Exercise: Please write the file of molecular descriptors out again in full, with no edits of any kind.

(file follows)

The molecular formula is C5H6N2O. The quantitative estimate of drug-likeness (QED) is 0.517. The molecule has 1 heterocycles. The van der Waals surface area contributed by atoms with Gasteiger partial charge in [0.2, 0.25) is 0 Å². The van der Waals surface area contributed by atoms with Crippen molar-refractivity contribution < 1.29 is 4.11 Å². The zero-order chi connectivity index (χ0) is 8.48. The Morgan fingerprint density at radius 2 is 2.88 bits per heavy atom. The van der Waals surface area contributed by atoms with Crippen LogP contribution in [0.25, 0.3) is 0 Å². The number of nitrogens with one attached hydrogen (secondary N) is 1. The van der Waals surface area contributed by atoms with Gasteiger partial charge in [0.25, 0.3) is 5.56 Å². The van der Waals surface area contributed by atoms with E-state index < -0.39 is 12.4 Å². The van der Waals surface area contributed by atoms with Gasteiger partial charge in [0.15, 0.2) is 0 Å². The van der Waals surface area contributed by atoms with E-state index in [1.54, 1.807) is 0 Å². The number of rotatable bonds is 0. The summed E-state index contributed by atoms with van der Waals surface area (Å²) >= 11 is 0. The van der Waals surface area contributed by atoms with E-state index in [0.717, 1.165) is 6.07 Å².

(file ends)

The molecular formula is C5H6N2O. The quantitative estimate of drug-likeness (QED) is 0.517. The molecule has 1 heterocycles. The van der Waals surface area contributed by atoms with Gasteiger partial charge in [0.2, 0.25) is 0 Å². The van der Waals surface area contributed by atoms with Crippen molar-refractivity contribution < 1.29 is 4.11 Å². The zero-order chi connectivity index (χ0) is 8.48. The Morgan fingerprint density at radius 2 is 2.88 bits per heavy atom. The van der Waals surface area contributed by atoms with Crippen LogP contribution in [0.25, 0.3) is 0 Å². The number of nitrogens with one attached hydrogen (secondary N) is 1. The van der Waals surface area contributed by atoms with Gasteiger partial charge in [0.25, 0.3) is 5.56 Å². The van der Waals surface area contributed by atoms with E-state index < -0.39 is 12.4 Å². The van der Waals surface area contributed by atoms with Gasteiger partial charge in [0.15, 0.2) is 0 Å². The van der Waals surface area contributed by atoms with E-state index in [1.54, 1.807) is 0 Å². The number of rotatable bonds is 0. The summed E-state index contributed by atoms with van der Waals surface area (Å²) >= 11 is 0. The van der Waals surface area contributed by atoms with E-state index in [0.717, 1.165) is 6.07 Å².